Saturday, July 31, 2010

Rehab, Part 1: Rock Star

After four days in the hospital, I had reached the point where all I really required was physical therapy in addition to basic human needs. So on the morning of the fifth day, my wife drove off to inspect a few Inpatient Rehab facilities. She was back by 10:00 a.m., proudly declaring that she had found the ideal place. But there was just one little unpleasant detail.

It seems that in Florida, there’s no such thing as an Inpatient Rehab center. Instead, there are nursing homes that have a resident physical therapist. Nursing homes love to fill a bed with a temporary rehab client, because insurance companies pay them far more than the Social Security of the other residents (who are also temporary).

Still, I didn’t see a downside. I’ve been inside nursing homes before. Yes, they’re depressing. Yes, they sometimes abuse the residents. But nobody was going to abuse me, and I was anxious to get started on a focused program of exercise so that I could get up out of bed and walk.

I had my wife pack my belongings, and I was ready to go by noon. But for some reason, it took a long time to arrange the transfer. For one thing, they had to schedule an ambulance pickup, because my wife had an appointment and was unavailable to drive me. “Ambulance?” I sputtered. “Why not call a cab? It’s only 5 exits away!” But for some reason, hospitals don’t work that way.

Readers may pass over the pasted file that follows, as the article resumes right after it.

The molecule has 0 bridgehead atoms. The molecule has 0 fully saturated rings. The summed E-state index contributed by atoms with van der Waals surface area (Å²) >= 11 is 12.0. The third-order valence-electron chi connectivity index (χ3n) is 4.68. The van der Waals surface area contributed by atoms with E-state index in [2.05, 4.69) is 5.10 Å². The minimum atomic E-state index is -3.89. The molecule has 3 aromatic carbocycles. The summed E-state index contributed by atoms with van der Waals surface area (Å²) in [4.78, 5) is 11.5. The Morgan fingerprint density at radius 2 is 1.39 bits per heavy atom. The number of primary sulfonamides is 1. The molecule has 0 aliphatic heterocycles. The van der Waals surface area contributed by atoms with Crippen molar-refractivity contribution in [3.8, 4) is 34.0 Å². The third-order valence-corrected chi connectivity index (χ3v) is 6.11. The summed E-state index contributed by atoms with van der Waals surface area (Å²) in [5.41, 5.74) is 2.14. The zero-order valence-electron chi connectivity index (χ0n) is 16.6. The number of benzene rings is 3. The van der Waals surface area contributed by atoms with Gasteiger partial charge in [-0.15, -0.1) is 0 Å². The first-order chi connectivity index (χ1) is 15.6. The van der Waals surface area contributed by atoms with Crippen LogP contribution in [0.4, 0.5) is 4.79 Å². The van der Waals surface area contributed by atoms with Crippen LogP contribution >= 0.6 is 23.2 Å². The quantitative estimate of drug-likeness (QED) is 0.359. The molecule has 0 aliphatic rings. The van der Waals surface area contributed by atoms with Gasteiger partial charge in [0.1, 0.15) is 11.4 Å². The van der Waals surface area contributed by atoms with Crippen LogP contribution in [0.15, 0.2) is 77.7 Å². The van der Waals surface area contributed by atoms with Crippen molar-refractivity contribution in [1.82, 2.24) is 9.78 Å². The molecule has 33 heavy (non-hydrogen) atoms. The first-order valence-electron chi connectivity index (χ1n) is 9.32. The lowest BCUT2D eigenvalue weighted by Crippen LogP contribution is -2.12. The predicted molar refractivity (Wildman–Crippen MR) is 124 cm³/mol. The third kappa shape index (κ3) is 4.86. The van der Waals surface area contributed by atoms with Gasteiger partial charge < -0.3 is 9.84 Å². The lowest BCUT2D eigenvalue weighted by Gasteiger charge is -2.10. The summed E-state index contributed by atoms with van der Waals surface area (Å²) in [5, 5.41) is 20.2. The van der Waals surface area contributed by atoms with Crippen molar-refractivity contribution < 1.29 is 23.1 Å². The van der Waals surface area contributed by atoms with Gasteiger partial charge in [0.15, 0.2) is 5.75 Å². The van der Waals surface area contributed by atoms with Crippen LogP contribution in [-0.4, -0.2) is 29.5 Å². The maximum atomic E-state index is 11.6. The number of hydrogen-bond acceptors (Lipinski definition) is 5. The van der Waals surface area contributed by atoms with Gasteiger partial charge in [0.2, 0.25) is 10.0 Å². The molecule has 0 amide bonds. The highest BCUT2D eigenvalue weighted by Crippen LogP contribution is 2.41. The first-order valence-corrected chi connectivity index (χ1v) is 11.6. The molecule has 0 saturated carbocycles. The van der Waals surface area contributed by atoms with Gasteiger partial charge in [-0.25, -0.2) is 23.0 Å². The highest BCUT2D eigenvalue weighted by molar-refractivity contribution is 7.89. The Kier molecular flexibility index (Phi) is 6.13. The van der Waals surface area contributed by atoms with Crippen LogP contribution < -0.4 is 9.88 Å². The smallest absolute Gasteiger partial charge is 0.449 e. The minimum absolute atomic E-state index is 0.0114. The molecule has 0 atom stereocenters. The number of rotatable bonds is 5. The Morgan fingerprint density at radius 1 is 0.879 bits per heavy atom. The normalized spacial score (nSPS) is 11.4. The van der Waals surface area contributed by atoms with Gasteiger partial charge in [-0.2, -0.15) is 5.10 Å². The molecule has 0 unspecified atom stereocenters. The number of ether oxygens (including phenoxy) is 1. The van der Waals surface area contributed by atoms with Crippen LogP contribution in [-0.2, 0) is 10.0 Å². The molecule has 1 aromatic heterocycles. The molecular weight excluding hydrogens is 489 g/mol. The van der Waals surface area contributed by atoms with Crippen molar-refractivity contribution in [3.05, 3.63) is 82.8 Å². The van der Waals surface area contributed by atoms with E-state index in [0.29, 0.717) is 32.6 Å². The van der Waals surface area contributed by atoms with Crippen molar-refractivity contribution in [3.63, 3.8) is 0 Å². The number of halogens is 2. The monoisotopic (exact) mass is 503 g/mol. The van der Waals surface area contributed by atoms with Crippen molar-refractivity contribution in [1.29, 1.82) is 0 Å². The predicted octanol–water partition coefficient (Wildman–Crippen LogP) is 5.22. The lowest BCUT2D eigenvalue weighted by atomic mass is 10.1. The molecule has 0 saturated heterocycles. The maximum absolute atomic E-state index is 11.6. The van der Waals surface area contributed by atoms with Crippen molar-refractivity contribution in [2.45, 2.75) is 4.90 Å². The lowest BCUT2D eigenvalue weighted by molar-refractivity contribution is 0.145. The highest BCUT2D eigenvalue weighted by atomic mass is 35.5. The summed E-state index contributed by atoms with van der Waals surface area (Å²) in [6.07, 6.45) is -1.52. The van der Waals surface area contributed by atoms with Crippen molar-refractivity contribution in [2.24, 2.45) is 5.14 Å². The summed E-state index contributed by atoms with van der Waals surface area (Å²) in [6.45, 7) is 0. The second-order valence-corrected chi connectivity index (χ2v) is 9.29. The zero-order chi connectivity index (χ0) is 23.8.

So I sat, fuming and dithering until 6 p.m., when the ambulance arrived with three attendants. One was a snotty and officious small man who liked to bark orders, another was an older guy who had found retirement too boring, and then there was the stoner.

The three of them lifted me on a sheet and slid me onto the gurney. While buckling me in, the older guy leaned across my body and set his elbow down exactly on my left-knee incision. He apologized profusely, declaring that he of all people should have known better.

They wheeled me out of the hospital into the blazing afternoon heat, and loaded me into the ambulance, which was like an oven inside. The stoner sat in the back with me, trying to connect me to a battery-powered device that measures pulse rate and blood oxygen level. The device kept shutting off, and the stoner would respond by smacking it with the heel of his hand until it lit up again. However, the numbers were screwy and unreliable, so after a few more smacks he stuck an oxygen hose in my nose “just in case.”

“I’m not an accident victim,” I told him. “My blood oxygen is fine.”

“Yeah, but I can’t confirm that with this thing,” he explained, waving the sporadically-blinking box. “Better safe than sorry.”

The ambulance, which has the exact same suspension system as that of a dump truck, bounced and rattled up the interstate, sending my knees into spasms of pain. I hadn't anticipated this problem, and hadn’t taken a pain pill since 9 a.m. By the time we arrived, I was writhing.

The attendants slid me out of the ambulance, lowered the wheels to the ground, and tilted the gurney so that my feet were lower than my head. It felt like I was floating six feet in the air. A small crowd of wheelchair-bound residents gaped in wonder and delight at my arrival, waving and smiling toothless smiles. I felt a strange euphoria, like a rock star, threading my way in a limo through crowds of groupies outside the stage entrance. It must have been all that extra oxygen.

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